Drug addiction and alcoholism don’t solely affect the user. Substance abuse is very much a trauma that spreads itself across the entire family.
Of course, the user is the one who needs help the most of all in righting their ship so to speak, but family members don’t come out unscathed in this.
Growing up or even just existing within the confines of a dysfunctional family can take a massive psychological toll.
That’s why it’s important to look into support groups for family members of drug addicts and those dealing with alcohol use disorder. As much as your loved one needs support in getting to the other side of addiction, you need assistance too because your “normal” has also been shattered.
What Are Support Groups for Family Members of Addicts?
Family members of addicts have a uniquely difficult and different experience with addiction, not necessarily as harrowing as the user, but distressing nonetheless. The mental price paid in the form of constant worry, anxiety and stress is high and needs to be addressed.
Without taking time to work through your issues, you can find yourself overwhelmed with all you’ve been dealing with. Support groups offer an environment where people who are going through or have gone through similar situations with addiction in their families can come to find solidarity and a place to talk. A place to build positive and healthy relationships.
Different Types of Support Groups for Families of Addicts and Alcoholics Available
Fortunately, this need for support has been recognized and several groups have been created to help.
Among them are:
Started in 1952 by the wife of the founder of Alcoholics Anonymous, Al-Anon describes itself as, “a mutual support program for people whose lives have been affected by someone else’s drinking. By sharing common experiences and applying the Al-Anon principles, families and friends of alcoholics can bring positive changes to their individual situations”.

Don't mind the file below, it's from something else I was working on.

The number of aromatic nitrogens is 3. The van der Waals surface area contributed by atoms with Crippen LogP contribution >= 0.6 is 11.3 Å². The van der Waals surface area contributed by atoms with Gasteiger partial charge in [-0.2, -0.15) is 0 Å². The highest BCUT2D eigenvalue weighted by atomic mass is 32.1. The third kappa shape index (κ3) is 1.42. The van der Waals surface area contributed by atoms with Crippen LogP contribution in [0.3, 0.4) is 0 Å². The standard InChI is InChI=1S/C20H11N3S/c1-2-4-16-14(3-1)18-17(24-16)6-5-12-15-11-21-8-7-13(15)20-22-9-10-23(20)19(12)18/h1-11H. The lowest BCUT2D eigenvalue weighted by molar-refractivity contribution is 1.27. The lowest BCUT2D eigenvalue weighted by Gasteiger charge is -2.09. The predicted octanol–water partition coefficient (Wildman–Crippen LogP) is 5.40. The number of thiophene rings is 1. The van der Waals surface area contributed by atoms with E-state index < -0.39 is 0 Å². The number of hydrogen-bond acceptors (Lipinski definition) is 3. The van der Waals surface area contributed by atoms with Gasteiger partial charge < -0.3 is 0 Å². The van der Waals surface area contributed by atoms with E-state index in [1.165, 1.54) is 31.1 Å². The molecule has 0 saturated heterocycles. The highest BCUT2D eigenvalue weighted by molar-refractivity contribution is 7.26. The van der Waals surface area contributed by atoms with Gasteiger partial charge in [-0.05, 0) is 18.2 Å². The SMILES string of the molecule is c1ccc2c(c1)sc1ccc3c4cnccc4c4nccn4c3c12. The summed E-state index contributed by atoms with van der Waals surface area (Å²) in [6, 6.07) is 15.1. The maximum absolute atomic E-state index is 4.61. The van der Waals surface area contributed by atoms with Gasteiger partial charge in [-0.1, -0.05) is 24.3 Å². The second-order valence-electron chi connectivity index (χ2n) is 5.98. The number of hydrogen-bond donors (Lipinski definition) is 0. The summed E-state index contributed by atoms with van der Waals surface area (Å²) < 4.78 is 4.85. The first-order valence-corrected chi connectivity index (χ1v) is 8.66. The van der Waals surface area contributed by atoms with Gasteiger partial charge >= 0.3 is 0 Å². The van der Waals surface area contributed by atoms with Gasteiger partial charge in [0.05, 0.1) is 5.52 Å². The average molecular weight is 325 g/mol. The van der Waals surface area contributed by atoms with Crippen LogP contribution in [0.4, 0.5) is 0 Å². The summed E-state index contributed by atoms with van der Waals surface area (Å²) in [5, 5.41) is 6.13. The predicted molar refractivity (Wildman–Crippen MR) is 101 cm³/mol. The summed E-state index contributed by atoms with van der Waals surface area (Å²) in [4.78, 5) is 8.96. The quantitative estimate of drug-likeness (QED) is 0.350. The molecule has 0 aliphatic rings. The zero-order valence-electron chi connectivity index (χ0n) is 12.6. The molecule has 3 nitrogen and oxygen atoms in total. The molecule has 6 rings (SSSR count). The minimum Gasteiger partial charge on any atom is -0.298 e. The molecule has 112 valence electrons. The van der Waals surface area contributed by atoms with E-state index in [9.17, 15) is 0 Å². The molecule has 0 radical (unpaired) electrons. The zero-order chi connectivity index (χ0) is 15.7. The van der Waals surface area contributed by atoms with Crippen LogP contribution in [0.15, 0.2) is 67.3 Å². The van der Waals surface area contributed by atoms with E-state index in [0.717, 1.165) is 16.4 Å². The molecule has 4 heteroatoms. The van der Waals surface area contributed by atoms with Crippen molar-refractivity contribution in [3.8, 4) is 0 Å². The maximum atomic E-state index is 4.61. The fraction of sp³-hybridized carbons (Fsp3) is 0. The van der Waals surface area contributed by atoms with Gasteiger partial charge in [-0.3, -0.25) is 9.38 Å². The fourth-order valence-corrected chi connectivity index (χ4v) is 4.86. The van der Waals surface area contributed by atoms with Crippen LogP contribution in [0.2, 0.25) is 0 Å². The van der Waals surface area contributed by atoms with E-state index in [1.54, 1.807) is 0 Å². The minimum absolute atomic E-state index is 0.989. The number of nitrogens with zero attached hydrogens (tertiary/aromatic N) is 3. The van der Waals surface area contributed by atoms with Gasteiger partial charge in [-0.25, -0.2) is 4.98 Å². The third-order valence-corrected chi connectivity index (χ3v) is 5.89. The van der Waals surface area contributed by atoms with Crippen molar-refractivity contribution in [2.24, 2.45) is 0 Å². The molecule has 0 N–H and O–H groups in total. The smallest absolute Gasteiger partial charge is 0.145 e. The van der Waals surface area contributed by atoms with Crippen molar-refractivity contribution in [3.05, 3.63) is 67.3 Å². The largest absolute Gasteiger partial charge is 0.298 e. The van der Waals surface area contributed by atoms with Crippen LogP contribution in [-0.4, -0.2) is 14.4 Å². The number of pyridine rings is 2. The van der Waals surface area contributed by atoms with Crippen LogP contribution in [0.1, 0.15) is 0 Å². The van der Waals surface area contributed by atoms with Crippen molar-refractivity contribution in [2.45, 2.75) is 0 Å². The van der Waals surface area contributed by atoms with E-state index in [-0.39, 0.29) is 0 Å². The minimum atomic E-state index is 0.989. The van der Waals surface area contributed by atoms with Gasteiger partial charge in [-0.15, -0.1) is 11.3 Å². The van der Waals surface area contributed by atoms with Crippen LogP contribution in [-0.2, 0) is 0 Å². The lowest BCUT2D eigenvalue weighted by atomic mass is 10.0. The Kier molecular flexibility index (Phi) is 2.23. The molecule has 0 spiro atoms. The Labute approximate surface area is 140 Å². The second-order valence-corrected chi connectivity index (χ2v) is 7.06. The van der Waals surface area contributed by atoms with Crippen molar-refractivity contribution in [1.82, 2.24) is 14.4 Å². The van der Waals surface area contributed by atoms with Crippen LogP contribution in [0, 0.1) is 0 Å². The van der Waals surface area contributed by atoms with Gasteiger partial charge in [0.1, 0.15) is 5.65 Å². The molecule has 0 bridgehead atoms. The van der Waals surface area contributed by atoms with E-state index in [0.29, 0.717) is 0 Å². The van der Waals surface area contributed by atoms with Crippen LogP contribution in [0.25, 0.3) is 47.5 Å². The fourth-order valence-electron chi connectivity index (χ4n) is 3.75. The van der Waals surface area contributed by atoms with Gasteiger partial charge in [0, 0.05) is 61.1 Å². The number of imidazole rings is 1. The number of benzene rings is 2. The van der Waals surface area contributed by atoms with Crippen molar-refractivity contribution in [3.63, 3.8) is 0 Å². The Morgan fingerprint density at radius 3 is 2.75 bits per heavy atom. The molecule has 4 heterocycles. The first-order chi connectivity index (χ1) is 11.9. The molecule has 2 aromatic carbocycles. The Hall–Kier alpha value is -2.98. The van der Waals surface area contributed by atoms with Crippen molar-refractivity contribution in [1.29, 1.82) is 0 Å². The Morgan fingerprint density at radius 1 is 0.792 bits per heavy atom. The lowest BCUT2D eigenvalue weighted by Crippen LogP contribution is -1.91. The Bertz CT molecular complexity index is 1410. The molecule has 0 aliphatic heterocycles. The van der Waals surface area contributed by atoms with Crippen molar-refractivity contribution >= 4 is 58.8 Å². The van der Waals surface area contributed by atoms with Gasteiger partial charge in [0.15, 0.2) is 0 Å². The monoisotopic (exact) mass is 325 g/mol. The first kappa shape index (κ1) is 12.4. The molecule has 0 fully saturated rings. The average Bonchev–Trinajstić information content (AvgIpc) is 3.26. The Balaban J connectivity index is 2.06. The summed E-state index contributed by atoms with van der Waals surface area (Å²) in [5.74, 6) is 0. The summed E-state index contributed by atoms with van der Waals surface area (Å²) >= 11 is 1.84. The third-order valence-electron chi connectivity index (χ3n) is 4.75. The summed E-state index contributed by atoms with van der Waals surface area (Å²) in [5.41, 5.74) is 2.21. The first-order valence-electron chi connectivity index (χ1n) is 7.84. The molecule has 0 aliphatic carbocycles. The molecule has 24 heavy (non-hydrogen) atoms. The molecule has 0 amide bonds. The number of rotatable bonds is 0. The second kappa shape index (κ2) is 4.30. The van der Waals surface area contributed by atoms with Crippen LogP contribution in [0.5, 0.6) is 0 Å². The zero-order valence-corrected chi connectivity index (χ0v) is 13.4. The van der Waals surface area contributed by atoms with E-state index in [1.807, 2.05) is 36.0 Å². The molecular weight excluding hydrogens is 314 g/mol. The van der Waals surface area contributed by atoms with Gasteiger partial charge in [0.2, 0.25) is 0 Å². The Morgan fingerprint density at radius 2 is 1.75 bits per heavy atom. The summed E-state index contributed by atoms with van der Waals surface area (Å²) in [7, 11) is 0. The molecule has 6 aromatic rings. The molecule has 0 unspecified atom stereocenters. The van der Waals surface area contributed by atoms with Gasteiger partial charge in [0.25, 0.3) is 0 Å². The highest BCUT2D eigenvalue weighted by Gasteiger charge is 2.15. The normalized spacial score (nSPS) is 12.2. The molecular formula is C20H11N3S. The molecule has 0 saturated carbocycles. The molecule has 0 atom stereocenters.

Crucially, they add this can happen “whether or not the alcoholic admits the existence of a drinking problem or seeks help”.
This really drives home the idea that this is a support group for family and that you can get better even if the addict can’t.
Also related to Alcoholics Anonymous, Alateen was founded in 1957 by Al-Anon and focuses on the children of those struggling with alcoholism.
As they note, Alateen is “a fellowship of young people (mostly teenagers) whose lives have been affected by someone else’s drinking whether they are in your life drinking or not”.
The core goal is for it to be a place where young people can “share experiences, strength, and hope with each other to find effective ways to cope with problems” as well as “discuss difficulties and encourage one another”.
Adult Children of Alcoholics
Founded in 1973, Adult Children of Alcoholics describes themselves as a support group “focused on understanding the specific behavior and attitude patterns we developed while growing up in an alcoholic or other dysfunctional environment. These patterns continue to affect us today.
By attending regular meetings we come to a better understanding of our past so we can more effectively restructure our lives today. We begin to see more clearly what is positive and healthy in ourselves”.
Similar to Al-Anon and Alateen, the idea of attending Adult Children of Alcoholics meetings is to be among those who truly get it. People who’ve been in exactly the same place you were growing up and who need help getting past it too.
Why You Should Go to Support Groups for Family Members of Drug Addicts and Alcoholics
The important thing to takeaway here is that support is critical for both the addict and you, the family. You have your own trauma to work through and it shouldn’t be ignored just because you aren’t the one who’s addicted.